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google-data-center

Companies are moving to cloud these days. The question vendors and customers are asking today is how do we move to the cloud. I’ve been asking this question in my post few month ago – PLM / PDM: Why the cloud? Wrong question… I discovered multiple options for customers to start their move to the cloud – mainstream cloud productivity tools to share data and collaborate, to migrate existing PLM platforms to cloud using IaaS strategies as well as to build new type of platforms and tools using new type of cloud platforms and infrastructure.

Today, I want to show the perspective on public cloud from both sides – large provider of public cloud infrastructure (Google) and large manufacturing company (GE) and to see what is the intersection between their strategies.

Google – example of public cloud platform

My attention caught Google presentation – The next generation of Cloud. Navigate your browser to the following link to watch it. Besides the fact it was inspiring by the exact same question – “How to you move to the cloud”, it provided a very interesting insight on the aspect of Google public cloud platform.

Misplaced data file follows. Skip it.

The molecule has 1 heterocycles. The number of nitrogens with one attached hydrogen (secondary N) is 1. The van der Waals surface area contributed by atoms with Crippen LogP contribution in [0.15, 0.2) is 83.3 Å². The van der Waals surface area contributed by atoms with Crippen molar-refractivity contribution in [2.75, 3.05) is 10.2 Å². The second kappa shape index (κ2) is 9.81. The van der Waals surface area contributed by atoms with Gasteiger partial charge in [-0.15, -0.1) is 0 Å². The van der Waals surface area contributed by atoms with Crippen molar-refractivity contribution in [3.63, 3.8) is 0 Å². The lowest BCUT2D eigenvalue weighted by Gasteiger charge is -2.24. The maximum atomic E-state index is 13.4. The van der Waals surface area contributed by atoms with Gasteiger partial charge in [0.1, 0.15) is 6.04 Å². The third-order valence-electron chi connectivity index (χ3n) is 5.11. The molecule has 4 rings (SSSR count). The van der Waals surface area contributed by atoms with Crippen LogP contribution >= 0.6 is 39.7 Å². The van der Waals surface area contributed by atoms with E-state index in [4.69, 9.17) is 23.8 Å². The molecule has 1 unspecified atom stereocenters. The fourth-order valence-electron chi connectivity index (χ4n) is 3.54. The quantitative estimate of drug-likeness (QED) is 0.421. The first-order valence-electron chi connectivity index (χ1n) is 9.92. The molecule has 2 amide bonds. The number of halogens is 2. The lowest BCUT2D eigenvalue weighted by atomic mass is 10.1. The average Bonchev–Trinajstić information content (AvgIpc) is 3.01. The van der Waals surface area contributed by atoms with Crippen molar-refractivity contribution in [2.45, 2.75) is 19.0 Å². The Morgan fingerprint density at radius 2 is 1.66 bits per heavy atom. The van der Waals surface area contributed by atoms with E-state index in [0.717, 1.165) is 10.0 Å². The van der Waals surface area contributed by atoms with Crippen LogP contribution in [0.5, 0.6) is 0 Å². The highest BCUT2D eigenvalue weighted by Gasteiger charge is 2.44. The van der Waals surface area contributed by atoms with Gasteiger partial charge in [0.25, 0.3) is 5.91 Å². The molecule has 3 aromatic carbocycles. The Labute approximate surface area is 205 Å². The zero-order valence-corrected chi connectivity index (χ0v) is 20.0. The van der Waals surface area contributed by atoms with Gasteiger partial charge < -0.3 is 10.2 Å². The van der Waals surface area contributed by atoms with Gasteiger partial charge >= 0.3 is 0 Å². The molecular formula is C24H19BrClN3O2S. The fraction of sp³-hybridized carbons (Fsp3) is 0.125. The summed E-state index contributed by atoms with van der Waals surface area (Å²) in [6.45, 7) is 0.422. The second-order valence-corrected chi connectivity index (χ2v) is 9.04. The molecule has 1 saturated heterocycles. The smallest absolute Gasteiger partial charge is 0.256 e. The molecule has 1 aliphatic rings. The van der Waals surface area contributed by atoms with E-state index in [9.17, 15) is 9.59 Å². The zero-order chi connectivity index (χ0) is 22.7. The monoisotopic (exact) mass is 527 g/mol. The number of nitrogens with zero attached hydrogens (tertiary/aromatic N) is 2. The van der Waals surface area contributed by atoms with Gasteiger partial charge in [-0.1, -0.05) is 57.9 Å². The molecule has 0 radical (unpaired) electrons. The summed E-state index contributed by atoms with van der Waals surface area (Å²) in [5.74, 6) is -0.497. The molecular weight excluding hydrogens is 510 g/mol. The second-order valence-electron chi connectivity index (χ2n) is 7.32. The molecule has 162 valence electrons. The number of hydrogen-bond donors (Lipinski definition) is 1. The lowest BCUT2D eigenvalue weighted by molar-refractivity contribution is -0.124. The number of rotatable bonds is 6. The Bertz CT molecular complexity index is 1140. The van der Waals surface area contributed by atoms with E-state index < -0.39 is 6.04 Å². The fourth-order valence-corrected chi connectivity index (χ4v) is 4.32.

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Hardware cost is declining and Google is adjusting public cloud to match economic realities. Together with economic of scale and utilization, I can see a trajectory towards decreased of public cloud cost even more in the future. 

Large manufacturers move to the cloud

So, what customers are thinking about public cloud? Inforworld article just published an article presenting GE strategy to go all-in with public cloud. Presented as an interview with GE COO Chris Drumgoole, article outlines his aggressive plans to migrate to public cloud services — and how they support GE’s organizational goals. Read the article and draw your opinion. Here is my favorite passage:

Drumgoole won’t talk specific numbers, but he claims that “north of 90 percent” of the apps deployed by GE this year have been in a public cloud environment. We’re big fans of the idea that everything ends up in the public cloud utility model eventually. “Eventually” is the big caveat, because some people within GE would argue that should be tomorrow, while others would tell you it’s 15 years from now. It’s a subject of good debate. But either way, the regulatory environment we live in right now prohibits it. In a lot of spaces, when we say technically that we think something should be public, and we’re comfortable with it being public, the regulatory environment and the regulators aren’t quite there yet and we end up having to do some sort of private or hybrid cloud. That’s probably one of the biggest barriers to us moving more public.